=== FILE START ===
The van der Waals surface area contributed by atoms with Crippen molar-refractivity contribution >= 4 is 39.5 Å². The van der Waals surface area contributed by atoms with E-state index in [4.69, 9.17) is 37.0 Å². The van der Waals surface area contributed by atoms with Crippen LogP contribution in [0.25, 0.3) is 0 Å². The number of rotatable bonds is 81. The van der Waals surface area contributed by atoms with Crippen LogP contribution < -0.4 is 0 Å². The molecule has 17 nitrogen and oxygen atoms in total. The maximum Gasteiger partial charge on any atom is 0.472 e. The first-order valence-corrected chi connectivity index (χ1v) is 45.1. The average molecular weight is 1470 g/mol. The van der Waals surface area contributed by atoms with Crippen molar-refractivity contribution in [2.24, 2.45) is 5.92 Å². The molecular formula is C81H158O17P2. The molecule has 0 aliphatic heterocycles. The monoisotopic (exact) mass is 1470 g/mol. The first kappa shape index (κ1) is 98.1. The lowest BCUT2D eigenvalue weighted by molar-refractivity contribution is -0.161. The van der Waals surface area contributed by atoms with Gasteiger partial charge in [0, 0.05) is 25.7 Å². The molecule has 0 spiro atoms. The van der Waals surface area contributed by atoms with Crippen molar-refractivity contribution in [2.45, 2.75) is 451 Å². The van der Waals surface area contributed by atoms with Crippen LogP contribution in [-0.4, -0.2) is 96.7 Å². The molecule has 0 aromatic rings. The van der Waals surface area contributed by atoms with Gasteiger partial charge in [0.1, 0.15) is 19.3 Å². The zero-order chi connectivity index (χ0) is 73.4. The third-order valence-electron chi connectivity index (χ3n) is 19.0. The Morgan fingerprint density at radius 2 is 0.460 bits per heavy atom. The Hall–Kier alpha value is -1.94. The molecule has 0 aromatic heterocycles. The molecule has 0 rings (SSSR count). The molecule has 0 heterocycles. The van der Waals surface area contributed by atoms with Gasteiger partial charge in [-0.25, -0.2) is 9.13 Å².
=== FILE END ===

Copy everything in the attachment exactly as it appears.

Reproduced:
The van der Waals surface area contributed by atoms with Crippen molar-refractivity contribution >= 4 is 39.5 Å². The van der Waals surface area contributed by atoms with E-state index in [4.69, 9.17) is 37.0 Å². The van der Waals surface area contributed by atoms with Crippen LogP contribution in [0.25, 0.3) is 0 Å². The number of rotatable bonds is 81. The van der Waals surface area contributed by atoms with Crippen LogP contribution < -0.4 is 0 Å². The molecule has 17 nitrogen and oxygen atoms in total. The maximum Gasteiger partial charge on any atom is 0.472 e. The first-order valence-corrected chi connectivity index (χ1v) is 45.1. The average molecular weight is 1470 g/mol. The van der Waals surface area contributed by atoms with Crippen molar-refractivity contribution in [2.24, 2.45) is 5.92 Å². The molecular formula is C81H158O17P2. The molecule has 0 aliphatic heterocycles. The monoisotopic (exact) mass is 1470 g/mol. The first kappa shape index (κ1) is 98.1. The lowest BCUT2D eigenvalue weighted by molar-refractivity contribution is -0.161. The van der Waals surface area contributed by atoms with Gasteiger partial charge in [0, 0.05) is 25.7 Å². The molecule has 0 spiro atoms. The van der Waals surface area contributed by atoms with Crippen molar-refractivity contribution in [2.45, 2.75) is 451 Å². The van der Waals surface area contributed by atoms with Crippen LogP contribution in [-0.4, -0.2) is 96.7 Å². The molecule has 0 aromatic rings. The van der Waals surface area contributed by atoms with Gasteiger partial charge in [0.1, 0.15) is 19.3 Å². The zero-order chi connectivity index (χ0) is 73.4. The third-order valence-electron chi connectivity index (χ3n) is 19.0. The Morgan fingerprint density at radius 2 is 0.460 bits per heavy atom. The Hall–Kier alpha value is -1.94. The molecule has 0 aromatic heterocycles. The molecule has 0 rings (SSSR count). The molecule has 0 heterocycles. The van der Waals surface area contributed by atoms with Gasteiger partial charge in [-0.25, -0.2) is 9.13 Å².